Mitotic spindle orientation is used to generate cell fate diversity and drive proper tissue morphogenesis. A complex of NuMA and dynein/dynactin is required for robust spindle orientation in a number of cell types. Previous research proposed that cortical dynein/dynactin was sufficient to generate forces on astral microtubules (MTs) to orient the spindle, with NuMA acting as a passive tether. In this study, we demonstrate that dynein/dynactin is insufficient for spindle orientation establishment in keratinocytes and that NuMA’s MT-binding domain, which targets MT tips, is also required. Loss of NuMA-MT interactions in skin caused defects in spindle orientation and epidermal differentiation, leading to neonatal lethality. In addition, we show that NuMA-MT interactions are also required in adult mice for hair follicle morphogenesis and spindle orientation within the transit-amplifying cells of the matrix. Loss of spindle orientation in matrix cells results in defective differentiation of matrix-derived lineages. Our results reveal an additional and direct function of NuMA during mitotic spindle positioning, as well as a reiterative use of spindle orientation in the skin to build diverse structures.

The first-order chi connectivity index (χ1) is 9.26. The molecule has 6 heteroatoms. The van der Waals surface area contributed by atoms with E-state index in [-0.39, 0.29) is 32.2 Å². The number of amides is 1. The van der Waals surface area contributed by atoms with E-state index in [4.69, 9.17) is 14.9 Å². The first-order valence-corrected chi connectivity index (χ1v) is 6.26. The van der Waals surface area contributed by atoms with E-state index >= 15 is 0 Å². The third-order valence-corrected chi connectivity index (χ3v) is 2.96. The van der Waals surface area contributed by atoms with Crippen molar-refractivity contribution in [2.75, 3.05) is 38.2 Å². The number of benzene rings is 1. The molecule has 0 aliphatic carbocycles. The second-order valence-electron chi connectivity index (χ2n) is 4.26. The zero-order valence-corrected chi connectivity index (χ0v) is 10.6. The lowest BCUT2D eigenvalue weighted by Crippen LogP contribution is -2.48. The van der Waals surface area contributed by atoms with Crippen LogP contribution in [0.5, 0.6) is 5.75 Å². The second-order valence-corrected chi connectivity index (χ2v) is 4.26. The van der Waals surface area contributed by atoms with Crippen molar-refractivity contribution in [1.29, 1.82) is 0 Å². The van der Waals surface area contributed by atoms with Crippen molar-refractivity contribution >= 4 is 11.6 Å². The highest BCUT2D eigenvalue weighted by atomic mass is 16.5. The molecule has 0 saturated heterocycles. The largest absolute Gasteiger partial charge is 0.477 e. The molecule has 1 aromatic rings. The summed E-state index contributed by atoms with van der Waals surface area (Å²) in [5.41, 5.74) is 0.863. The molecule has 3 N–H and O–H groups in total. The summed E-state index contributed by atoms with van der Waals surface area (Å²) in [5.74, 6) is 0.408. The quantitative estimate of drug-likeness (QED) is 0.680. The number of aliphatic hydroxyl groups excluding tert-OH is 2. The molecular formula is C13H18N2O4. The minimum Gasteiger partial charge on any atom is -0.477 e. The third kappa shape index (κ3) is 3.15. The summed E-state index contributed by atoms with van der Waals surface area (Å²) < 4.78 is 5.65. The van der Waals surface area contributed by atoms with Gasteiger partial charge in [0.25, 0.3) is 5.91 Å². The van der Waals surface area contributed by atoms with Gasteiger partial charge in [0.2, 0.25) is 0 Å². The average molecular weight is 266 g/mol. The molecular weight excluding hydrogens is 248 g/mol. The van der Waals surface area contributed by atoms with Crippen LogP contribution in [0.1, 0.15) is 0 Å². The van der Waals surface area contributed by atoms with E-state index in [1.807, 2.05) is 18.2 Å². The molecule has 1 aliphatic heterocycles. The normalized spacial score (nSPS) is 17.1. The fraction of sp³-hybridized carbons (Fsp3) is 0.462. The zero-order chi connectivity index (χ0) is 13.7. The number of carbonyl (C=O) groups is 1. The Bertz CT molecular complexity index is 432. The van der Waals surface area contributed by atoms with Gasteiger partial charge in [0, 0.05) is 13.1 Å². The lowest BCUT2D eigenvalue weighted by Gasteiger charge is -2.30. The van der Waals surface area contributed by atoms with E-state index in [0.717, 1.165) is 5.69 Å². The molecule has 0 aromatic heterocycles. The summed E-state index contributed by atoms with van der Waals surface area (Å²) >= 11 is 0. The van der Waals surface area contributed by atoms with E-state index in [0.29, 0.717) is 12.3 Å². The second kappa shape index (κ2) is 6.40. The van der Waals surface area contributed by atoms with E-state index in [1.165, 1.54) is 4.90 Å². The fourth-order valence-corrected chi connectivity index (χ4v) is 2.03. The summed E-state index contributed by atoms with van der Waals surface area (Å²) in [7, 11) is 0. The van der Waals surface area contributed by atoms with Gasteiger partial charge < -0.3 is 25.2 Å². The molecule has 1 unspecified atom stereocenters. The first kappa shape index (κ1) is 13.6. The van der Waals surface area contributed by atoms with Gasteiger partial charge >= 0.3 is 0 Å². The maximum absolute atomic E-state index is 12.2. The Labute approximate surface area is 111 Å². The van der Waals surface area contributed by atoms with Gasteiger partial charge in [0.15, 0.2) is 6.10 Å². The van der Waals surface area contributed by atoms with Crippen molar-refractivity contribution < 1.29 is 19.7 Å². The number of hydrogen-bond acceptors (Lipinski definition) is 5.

Before a cell divides, it must duplicate its DNA so that each new cell receives a complete set of genetic material. A structure called the mitotic spindle helps to ensure each new cell gets the correct amount of DNA. Cells often precisely position their mitotic spindle during division, and this spindle orientation is important for generating different types of cells and for establishing the three-dimensional structure of tissues. How cells rotate their spindles into the correct position is not well understood, but a protein called NuMA is important for this process.
Seldin et al. developed genetic tools that could disrupt spindle orientation in specific types of cells to determine where this orientation is important for proper tissue development. This revealed that the correct placement of the mitotic spindle is important for the development of the skin of mouse embryos and the formation of the hair of adult mice. Seldin et al. also found that the NuMA protein binds to the tips of the microtubules that make up the mitotic spindle. This binding activity is important for NuMA to be able to position the mitotic spindle correctly in the cell. The findings suggest similarities between how cells orient mitotic spindles and how they segregate DNA during cell division.
More work is now needed to better understand how NuMA collaborates with force-generating molecular motors to precisely orient the mitotic spindle in the cell. In addition, understanding how spindle orientation dictates the fate of cells in the skin is an important future goal.